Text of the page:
By Hannah Stevens @Hannahshewans
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Videographer / director: Taylor Gilkeson
Producer: Hannah Stevens, Ruby Coote
Editor: Beth Angus
Crystal Hodges, 26, from California, was born with a port wine stain birthmark on her left cheek, which induces extra blood flow to the face and affects the symmetry of her face and jaw structure.
Up until 2014, Crystal was at peace with her birthmark until one day she came home from college to find that she had gone viral as a meme on Facebook.
The meme - titled ‘One Like = Beautiful’ - subjected her to brutal cyberbullying and it reached over 30 million views.
Although the experience affected her confidence, Crystal decided to use her new online fame to expand her motivational speaking career to help other people with facial differences.
She told Barcroft TV: “Four years ago I came home from college and I signed on to Facebook and my friend in Alabama sent me a message saying, ‘I saw your picture in the newsfeed today and I was like, what?’
“There was a photo of me that was going viral. Somebody had stolen my image and it was turned into a meme and it ended up going viral to 30 million people.”
Although she endured comments about her appearance as a child, it wasn’t until she went viral that Crystal truly realised how some people viewed her.
Hodges said: “I noticed growing up that the adults really are the worst when it comes to commentary and harsh comments.
“Some have good intentions but there are definitely some who don’t. As a kid, quite frankly, I forgot I had a birthmark. My family, they always treated me like a normal kid.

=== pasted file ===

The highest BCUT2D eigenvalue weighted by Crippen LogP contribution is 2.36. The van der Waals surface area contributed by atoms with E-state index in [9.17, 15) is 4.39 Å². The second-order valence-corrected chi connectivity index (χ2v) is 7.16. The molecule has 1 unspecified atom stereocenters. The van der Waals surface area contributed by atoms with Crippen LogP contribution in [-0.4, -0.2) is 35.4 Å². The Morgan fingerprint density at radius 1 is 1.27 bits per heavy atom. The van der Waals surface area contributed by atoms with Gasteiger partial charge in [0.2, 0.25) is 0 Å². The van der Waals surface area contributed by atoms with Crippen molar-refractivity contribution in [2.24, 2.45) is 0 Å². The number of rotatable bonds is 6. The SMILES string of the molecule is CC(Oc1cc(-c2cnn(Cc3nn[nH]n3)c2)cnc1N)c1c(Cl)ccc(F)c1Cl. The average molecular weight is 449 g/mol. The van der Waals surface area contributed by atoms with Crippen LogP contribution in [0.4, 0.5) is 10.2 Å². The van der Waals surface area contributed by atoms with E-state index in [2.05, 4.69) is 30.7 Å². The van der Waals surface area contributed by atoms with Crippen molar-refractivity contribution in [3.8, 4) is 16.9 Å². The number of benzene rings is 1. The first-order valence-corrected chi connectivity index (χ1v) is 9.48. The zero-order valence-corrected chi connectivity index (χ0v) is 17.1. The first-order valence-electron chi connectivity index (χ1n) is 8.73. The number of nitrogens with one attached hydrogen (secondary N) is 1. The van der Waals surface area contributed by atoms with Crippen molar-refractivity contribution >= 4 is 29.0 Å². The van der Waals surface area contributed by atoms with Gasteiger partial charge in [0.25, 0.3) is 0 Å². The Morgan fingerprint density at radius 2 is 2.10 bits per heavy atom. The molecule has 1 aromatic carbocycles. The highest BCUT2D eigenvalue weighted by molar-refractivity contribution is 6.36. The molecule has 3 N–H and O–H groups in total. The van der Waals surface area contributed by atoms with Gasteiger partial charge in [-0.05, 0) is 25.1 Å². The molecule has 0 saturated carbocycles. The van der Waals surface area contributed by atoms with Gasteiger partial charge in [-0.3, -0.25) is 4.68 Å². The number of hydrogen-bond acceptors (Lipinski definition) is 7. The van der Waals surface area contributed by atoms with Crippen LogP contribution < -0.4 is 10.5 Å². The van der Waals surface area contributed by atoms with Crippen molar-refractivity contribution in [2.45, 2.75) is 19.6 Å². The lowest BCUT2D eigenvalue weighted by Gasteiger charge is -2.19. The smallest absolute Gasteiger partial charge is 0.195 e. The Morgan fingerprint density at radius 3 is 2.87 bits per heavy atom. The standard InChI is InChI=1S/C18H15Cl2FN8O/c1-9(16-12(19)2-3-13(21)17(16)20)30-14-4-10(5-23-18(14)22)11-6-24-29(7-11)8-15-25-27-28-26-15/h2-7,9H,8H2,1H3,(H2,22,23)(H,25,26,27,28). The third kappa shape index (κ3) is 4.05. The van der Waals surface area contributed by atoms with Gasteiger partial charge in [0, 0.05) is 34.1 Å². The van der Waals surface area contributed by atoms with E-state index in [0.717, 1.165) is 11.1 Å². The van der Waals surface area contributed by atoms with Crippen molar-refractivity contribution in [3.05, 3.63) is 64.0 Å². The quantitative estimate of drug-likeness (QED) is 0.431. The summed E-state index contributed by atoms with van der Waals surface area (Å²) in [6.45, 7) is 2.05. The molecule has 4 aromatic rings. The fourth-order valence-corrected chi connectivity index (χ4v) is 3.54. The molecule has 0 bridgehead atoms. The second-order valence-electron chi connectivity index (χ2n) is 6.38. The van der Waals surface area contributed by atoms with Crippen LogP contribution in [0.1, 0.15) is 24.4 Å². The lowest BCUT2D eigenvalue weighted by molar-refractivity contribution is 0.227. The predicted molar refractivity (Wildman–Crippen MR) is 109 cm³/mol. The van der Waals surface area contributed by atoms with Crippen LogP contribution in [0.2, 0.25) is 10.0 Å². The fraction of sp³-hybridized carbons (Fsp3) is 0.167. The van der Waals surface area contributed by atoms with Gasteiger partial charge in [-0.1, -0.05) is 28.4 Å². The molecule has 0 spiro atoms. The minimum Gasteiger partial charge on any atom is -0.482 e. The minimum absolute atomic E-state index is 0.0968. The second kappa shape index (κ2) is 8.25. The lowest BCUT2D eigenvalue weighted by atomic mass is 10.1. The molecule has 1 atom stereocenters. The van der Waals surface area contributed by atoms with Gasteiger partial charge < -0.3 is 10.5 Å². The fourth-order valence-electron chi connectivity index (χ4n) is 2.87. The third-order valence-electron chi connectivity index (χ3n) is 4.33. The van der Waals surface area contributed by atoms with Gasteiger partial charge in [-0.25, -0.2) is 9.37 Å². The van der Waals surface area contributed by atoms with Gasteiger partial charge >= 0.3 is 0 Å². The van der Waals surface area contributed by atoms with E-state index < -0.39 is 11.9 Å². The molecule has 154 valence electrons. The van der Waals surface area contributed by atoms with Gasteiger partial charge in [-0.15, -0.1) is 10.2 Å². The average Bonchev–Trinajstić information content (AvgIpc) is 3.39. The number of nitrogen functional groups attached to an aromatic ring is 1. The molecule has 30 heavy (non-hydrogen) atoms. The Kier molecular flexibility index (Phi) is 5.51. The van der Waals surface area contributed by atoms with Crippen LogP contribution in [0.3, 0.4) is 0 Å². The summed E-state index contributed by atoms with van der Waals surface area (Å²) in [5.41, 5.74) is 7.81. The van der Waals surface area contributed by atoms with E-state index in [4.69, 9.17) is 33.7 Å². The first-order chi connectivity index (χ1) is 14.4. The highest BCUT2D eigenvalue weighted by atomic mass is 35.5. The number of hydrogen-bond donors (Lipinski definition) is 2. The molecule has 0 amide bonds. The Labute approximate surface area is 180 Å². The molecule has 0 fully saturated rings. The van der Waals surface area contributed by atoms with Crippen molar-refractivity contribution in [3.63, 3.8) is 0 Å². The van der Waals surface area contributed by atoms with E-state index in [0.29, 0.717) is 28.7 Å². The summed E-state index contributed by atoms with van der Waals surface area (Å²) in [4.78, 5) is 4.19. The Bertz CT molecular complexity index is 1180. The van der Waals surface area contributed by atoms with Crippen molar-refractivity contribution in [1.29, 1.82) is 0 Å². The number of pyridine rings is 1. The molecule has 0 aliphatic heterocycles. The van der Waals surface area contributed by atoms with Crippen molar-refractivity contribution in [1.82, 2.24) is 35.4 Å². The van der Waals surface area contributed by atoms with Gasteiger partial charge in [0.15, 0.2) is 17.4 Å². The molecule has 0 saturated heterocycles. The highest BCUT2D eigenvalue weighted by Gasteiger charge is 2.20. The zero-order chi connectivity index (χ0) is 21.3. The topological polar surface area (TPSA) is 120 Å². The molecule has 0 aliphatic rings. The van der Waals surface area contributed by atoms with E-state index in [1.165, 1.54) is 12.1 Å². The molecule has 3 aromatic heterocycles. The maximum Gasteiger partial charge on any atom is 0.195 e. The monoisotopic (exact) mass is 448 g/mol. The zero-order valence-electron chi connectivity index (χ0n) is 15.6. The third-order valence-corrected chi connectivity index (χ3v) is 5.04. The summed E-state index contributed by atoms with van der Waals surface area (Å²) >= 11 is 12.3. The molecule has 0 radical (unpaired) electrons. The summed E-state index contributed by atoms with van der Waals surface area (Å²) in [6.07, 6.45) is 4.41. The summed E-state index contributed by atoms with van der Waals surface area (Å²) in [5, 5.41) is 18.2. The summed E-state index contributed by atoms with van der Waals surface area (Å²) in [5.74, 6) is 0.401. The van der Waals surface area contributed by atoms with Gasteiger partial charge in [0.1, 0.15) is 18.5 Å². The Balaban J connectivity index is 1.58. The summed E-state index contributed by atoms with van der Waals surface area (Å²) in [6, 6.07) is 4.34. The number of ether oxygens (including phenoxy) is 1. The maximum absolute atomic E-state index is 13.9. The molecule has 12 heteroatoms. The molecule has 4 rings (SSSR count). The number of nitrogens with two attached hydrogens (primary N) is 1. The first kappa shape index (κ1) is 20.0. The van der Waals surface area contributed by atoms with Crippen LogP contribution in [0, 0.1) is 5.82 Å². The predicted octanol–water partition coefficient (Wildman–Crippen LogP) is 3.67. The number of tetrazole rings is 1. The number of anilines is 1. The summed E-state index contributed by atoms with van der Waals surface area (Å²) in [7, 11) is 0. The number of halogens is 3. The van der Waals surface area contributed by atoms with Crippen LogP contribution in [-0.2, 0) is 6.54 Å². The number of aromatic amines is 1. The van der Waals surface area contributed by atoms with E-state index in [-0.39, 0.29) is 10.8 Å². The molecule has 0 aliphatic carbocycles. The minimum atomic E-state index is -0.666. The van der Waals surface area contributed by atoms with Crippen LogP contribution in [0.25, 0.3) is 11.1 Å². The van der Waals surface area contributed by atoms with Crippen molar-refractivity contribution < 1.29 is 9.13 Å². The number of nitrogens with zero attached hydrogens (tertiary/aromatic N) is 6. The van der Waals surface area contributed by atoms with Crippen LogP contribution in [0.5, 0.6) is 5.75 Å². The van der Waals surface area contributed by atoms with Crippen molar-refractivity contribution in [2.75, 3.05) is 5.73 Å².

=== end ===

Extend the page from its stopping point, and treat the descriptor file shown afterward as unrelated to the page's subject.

“So it wasn’t until I went viral in 2014, when I was turned into a meme and got cyber bullied, that it really dawned me how different I looked to some people in society.
“For the first time I read thousands of strangers' comments and saw myself through the eyes of thousands of strangers.
"For the past four years, there hasn’t been a day where I’ve woken up and not realised that I look different.
“Every morning or every day, at some point in my day, I realise, ‘Oh yeah, I have a birthmark, I look different.”
The photo was ripped from Crystal’s Facebook after she posted a selfie after having laser treatment, which made her port wine stain darker and more swollen.
She said: “They say a picture is worth a thousand words, and yet people were writing their fictional thousands of words next to my image not understanding what was really happening.
“It was a really confusing time, I had a lot of emotions. I definitely went into a dark time for a while. It was like I was having a staring competition with my selfie, the non-blinking selfie.
“I think I definitely learned a bigger empathy through my own story.”
Six months before Crystal went viral she was already visiting classrooms and hospitals to talk about being sensitive to those with differences, but her experiences gave her an extra push to expand her work.
She said: “That’s one of my goals, to make a difference with my difference. If we’re all vanilla flavouring or all a red crayon, it would be a really boring and bland world. The world is more beautiful when we come together.
“When I went viral it really just added fuel to the fire. It really emphasised the importance of reminding people to be kind.”
In February, Crystal spoke at the Brave Conference giving a talk entitled The Influence of One Woman.
At the conference Crystal said: “It’s not always easy having a facial difference but there are some good parts too. In the midst of the ugliness, in the midst of the terrible stuff, I never saw what would come, never. Because of what’s happened, I’ve had opportunities to share my story.
“Our cracks, our brokenness are not bad. They make us more compassionate, more loving and, sometimes, they make us more influential. So, yeah, just shine through those cracks guys.”
Hodges plans to continue her speaking work to inspire more people, whether they have a physical difference or not, to embrace their individual beauty.
She said: “I think it’s important for me to share my story with other people because, so often, people feel like they’re alone. So when you share stories, people have their ‘me too’ moment and often realise they’re not alone.
“I know how difficult it can be sometimes to live with a facial difference, so if I can help be an advocate and to encourage kindness no matter what people look like, or don’t look like, I can make it easier for the next generation of people with facial differences.
“Whether we have a physical difference or not, or just insecurities, we need to remember, beauty is not a competition.”